Commentary

What is our role during a human crisis?

April 29, 2020   ·   0 Comments

MARK PAVILONS

“When written in Chinese, the word ‘crisis’ is composed of two characters. One represents danger and the other represents opportunity.”
– John F. Kennedy

JFK is also known for the famous quote: “”Ask not what your country can do for you, but what you can do for your country.”
In recent weeks, we have all be asked to do things we were afraid of and unfamiliar with. We were asked to change our habits entirely, and stop being the social, interactive creatures that we were born to be.
That’s no easy task, as we’ve all found out during these weeks of social distancing, isolation and sporadic trips into the surreal world for essentials.
Many of us have been glued to our TVs, watching daily speeches and press conferences from our fearless leaders, updating our plight. Yes, most often it’s been a depressing, solemn path, a journey lined with death, sickness, limitations and economic peril.
These things aside, many people can’t seem to fathom just what their role is during a global pandemic.
It goes back to JFK and his observations. It’s about being part of the human race and joining your fellow countrymen and women in solidarity and unity. It’s about doing what’s right and what’s necessary, to defeat a common enemy, and come out the other side stronger and more resilient.
That’s what we’re doing here in Canada, and it has been working.
Average citizens believe the government and our democratic system is here to serve us. We elect our politicians and put our faith in them to oversee everything in our great country. They work for us.
In times of major crises, we rely on them to come up with the answers, the cures, the solutions and the stop gap measures. We count on them to not only keep us safe and secure, but to save us from drowning.
We may have found out just how strong our social safety net is in this country. Residents and business owners in many other countries around the world don’t get the financial support they need to survive. While it may not solve all our woes, the federal and provincial contributions to average citizens has been fair and generous.
For the most part, as countries around the world have come together to share expertise, and our united stance has created something unique. We’ve put aside our differences, our conflicts and, to some extent, our violent tendencies, to progress through this tragic set of circumstances.
And yet, as witnessed in other parts of the world and south of the border, people can’t stand it when their rights are infringed.
Some of our American neighbours have found the stay-at-home orders violate their rights and freedoms, as enshrined in their constitution.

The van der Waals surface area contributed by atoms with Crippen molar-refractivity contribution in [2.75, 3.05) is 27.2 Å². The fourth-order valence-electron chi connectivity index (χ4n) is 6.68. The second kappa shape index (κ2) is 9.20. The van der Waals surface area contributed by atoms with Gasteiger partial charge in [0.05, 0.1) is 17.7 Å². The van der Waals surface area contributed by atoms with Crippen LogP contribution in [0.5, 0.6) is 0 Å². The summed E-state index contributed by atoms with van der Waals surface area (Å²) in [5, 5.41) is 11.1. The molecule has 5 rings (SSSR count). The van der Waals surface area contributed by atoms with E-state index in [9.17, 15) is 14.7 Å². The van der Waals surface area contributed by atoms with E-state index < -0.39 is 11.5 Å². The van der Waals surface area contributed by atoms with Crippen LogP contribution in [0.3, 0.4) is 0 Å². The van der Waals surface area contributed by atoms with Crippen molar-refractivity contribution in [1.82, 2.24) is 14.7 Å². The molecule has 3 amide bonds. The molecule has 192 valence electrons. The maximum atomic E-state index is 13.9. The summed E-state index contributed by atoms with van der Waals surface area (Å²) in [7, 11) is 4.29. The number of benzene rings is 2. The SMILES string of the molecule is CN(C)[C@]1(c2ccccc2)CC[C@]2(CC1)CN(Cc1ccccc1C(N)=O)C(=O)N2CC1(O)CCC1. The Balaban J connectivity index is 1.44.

Our own Charter of Rights and Freedoms does clearly indicate we have a guaranteed right of peaceful assembly and association. Gathering with others, sharing ideas and commonalities are basic forms of liberty. We have the right to life, liberty and security and be protected by the law.
The U.S. Bill of Rights guarantees similar basic freedoms and liberties.
To our American neighbours, these are gospel.
I’m sure other countries have something similar in their federal legislation.
While our rights and freedoms are enshrined, it’s important to know just what our role is during a crisis. Most of us today have never witnessed anything of this magnitude. Even those alive during the Second World War didn’t encounter current measures.
There are mechanisms in place to allow governments to take full control and suspend certain rights, in everyone’s best interest. Fortunately, we haven’t had to resort to that.
Overall, I believe all levels of government in this country have acted property and senior officials have kept up their end of the bargain. And the majority of Canadians have, too.
That’s the beauty of it all, although it’s hard to see it right now. When have we ever come together, from sea to shining sea, and hunkered down, obeyed the strict rules and worked to help others?  Okay, but the Toronto Raptors can only unite so many of us!
As a fan of apocalyptic tales and stories, I find the abandoned city streets the stuff of great movie-making. But this is reality. And our absence is actually benefitting the planet we call home.
Interestingly, the lack of human activity has improved our atmosphere, water quality, floral and fauna. It’s as if the planet gave humans a sign, a message to take a breather from our noxious ways. One of the most interesting impacts of the pandemic is bringing to light, in plain view for all to see, our negative impact on our world. It’s enlightening, shocking and humbling. Some stark lessons to be learned.
We’re all eager to get back to normal, whatever that turns out to be. If “normal” means road rage, high stress levels, corporate greed, environmental destruction and selfishness, you can keep it!
Some countries are relaxing social distancing to get their economies moving again. We will know very soon if it’s premature.
I’ve quite enjoyed the “quiet” that COVID-19 has brought. I’ve been pleasantly surprised by the cordiality of my fellow citizens. I’ve also been shocked by the behaviour of a few bad apples.
I’ve enjoyed the time our family has together and yes, we’d love to be out and about, but we can still take the dogs for a walk, enjoy family dinners and movie night (which is now every night).
Instead of looking at the imposed restrictions as rights violations, we should take comfort that we’re doing it for ourselves, our families, friends and the rest of our country.



         

Facebooktwittermail


Readers Comments (0)


You must be logged in to post a comment.

Page Reader Press Enter to Read Page Content Out Loud Press Enter to Pause or Restart Reading Page Content Out Loud Press Enter to Stop Reading Page Content Out Loud Screen Reader Support
Open